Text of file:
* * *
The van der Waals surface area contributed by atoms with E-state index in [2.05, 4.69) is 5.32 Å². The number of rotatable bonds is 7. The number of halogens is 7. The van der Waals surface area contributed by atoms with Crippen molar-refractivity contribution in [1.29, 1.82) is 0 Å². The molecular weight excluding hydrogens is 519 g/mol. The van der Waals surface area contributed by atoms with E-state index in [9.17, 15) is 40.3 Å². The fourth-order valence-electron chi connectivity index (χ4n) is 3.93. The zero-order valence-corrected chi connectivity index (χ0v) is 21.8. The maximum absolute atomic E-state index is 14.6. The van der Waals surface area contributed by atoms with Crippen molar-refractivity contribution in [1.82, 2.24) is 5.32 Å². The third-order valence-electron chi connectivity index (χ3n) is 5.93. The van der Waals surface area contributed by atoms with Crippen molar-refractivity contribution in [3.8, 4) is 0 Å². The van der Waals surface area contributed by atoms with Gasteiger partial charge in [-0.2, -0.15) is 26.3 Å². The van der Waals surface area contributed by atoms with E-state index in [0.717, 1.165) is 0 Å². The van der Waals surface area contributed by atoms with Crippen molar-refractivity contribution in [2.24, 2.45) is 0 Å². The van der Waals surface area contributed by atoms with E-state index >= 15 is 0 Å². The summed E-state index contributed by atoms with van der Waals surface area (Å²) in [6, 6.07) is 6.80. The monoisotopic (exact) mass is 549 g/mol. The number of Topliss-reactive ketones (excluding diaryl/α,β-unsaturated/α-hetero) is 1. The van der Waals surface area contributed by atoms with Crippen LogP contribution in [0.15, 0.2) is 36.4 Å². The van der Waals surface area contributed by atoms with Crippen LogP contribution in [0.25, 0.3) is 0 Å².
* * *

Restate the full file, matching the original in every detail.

The van der Waals surface area contributed by atoms with E-state index in [2.05, 4.69) is 5.32 Å². The number of rotatable bonds is 7. The number of halogens is 7. The van der Waals surface area contributed by atoms with Crippen molar-refractivity contribution in [1.29, 1.82) is 0 Å². The molecular weight excluding hydrogens is 519 g/mol. The van der Waals surface area contributed by atoms with E-state index in [9.17, 15) is 40.3 Å². The fourth-order valence-electron chi connectivity index (χ4n) is 3.93. The zero-order valence-corrected chi connectivity index (χ0v) is 21.8. The maximum absolute atomic E-state index is 14.6. The van der Waals surface area contributed by atoms with Crippen molar-refractivity contribution in [1.82, 2.24) is 5.32 Å². The third-order valence-electron chi connectivity index (χ3n) is 5.93. The van der Waals surface area contributed by atoms with Crippen molar-refractivity contribution in [3.8, 4) is 0 Å². The van der Waals surface area contributed by atoms with Gasteiger partial charge in [-0.2, -0.15) is 26.3 Å². The van der Waals surface area contributed by atoms with E-state index in [0.717, 1.165) is 0 Å². The van der Waals surface area contributed by atoms with Crippen molar-refractivity contribution in [2.24, 2.45) is 0 Å². The van der Waals surface area contributed by atoms with E-state index >= 15 is 0 Å². The summed E-state index contributed by atoms with van der Waals surface area (Å²) in [6, 6.07) is 6.80. The monoisotopic (exact) mass is 549 g/mol. The number of Topliss-reactive ketones (excluding diaryl/α,β-unsaturated/α-hetero) is 1. The van der Waals surface area contributed by atoms with Crippen LogP contribution in [0.15, 0.2) is 36.4 Å². The van der Waals surface area contributed by atoms with Crippen LogP contribution in [0.25, 0.3) is 0 Å².